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UK border checks failings

A series of failings in the government's £500m border control system have been identified in an inspector's report. Fewer than two-thirds of passenger movements were covered and 649,000 alerts to potential drug and tobacco smuggling were deleted.

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John Vine 'surprised' by e-Borders inspection findings

Chief Inspector of Borders and Immigration John Vine says he surprised the use of e-Borders information to "export the border" is not happening.

Despite being in development for over a decade, and costing over half a billion pounds, the e-borders programme has yet to deliver many of the anticipated benefits originally set out in 2007. I was surprised that the use of e-Borders information to "export the border" by preventing the arrival of a passenger because they had either been deported or excluded from the UK previously, was not happening.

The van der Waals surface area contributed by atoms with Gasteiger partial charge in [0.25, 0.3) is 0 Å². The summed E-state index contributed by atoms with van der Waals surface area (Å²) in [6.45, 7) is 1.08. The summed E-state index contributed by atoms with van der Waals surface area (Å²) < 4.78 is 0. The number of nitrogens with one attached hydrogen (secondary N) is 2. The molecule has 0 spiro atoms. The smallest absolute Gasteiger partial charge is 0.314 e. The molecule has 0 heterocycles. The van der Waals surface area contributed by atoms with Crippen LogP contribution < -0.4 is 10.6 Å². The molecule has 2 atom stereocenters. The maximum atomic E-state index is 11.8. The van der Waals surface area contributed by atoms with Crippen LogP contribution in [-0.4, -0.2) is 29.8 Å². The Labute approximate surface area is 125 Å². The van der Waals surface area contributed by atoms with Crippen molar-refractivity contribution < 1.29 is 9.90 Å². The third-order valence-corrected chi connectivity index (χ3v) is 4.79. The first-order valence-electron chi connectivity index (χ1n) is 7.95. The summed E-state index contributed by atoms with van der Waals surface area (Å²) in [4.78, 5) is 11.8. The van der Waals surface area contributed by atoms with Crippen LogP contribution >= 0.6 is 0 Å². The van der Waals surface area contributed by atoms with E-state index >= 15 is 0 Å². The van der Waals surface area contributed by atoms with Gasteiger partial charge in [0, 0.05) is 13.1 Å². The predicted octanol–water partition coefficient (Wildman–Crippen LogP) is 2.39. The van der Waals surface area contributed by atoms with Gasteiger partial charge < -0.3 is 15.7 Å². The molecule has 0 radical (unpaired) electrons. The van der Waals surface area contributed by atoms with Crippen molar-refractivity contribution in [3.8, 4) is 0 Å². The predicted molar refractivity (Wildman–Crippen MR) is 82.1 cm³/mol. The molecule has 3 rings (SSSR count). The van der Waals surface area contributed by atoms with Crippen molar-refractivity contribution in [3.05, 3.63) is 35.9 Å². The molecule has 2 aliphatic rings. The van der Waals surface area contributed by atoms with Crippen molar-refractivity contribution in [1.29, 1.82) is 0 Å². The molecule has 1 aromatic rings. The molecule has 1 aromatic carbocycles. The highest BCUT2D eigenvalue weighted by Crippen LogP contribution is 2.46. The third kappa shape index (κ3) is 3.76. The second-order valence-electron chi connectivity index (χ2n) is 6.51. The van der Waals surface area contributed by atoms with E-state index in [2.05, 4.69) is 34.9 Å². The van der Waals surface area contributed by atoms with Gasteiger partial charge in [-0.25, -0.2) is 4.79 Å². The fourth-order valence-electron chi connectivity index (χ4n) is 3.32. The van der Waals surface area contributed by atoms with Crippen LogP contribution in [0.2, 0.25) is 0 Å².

– Chief Inspector of Borders and Immigration John Vine

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